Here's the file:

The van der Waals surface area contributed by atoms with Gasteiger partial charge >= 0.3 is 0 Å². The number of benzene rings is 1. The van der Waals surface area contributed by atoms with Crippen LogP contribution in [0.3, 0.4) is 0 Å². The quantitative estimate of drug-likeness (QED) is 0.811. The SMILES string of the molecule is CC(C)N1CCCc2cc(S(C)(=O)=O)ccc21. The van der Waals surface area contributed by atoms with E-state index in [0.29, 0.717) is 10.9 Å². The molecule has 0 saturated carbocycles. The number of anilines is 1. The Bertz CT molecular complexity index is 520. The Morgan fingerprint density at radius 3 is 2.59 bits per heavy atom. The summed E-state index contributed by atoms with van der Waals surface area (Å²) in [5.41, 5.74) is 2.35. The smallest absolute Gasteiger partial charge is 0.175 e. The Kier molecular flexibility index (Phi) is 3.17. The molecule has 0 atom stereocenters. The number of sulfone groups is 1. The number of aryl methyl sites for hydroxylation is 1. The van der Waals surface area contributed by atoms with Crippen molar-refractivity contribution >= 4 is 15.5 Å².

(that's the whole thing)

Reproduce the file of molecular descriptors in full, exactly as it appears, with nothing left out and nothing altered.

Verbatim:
The van der Waals surface area contributed by atoms with Gasteiger partial charge >= 0.3 is 0 Å². The number of benzene rings is 1. The van der Waals surface area contributed by atoms with Crippen LogP contribution in [0.3, 0.4) is 0 Å². The quantitative estimate of drug-likeness (QED) is 0.811. The SMILES string of the molecule is CC(C)N1CCCc2cc(S(C)(=O)=O)ccc21. The van der Waals surface area contributed by atoms with E-state index in [0.29, 0.717) is 10.9 Å². The molecule has 0 saturated carbocycles. The number of anilines is 1. The Bertz CT molecular complexity index is 520. The Morgan fingerprint density at radius 3 is 2.59 bits per heavy atom. The summed E-state index contributed by atoms with van der Waals surface area (Å²) in [5.41, 5.74) is 2.35. The smallest absolute Gasteiger partial charge is 0.175 e. The Kier molecular flexibility index (Phi) is 3.17. The molecule has 0 atom stereocenters. The number of sulfone groups is 1. The number of aryl methyl sites for hydroxylation is 1. The van der Waals surface area contributed by atoms with Crippen molar-refractivity contribution >= 4 is 15.5 Å².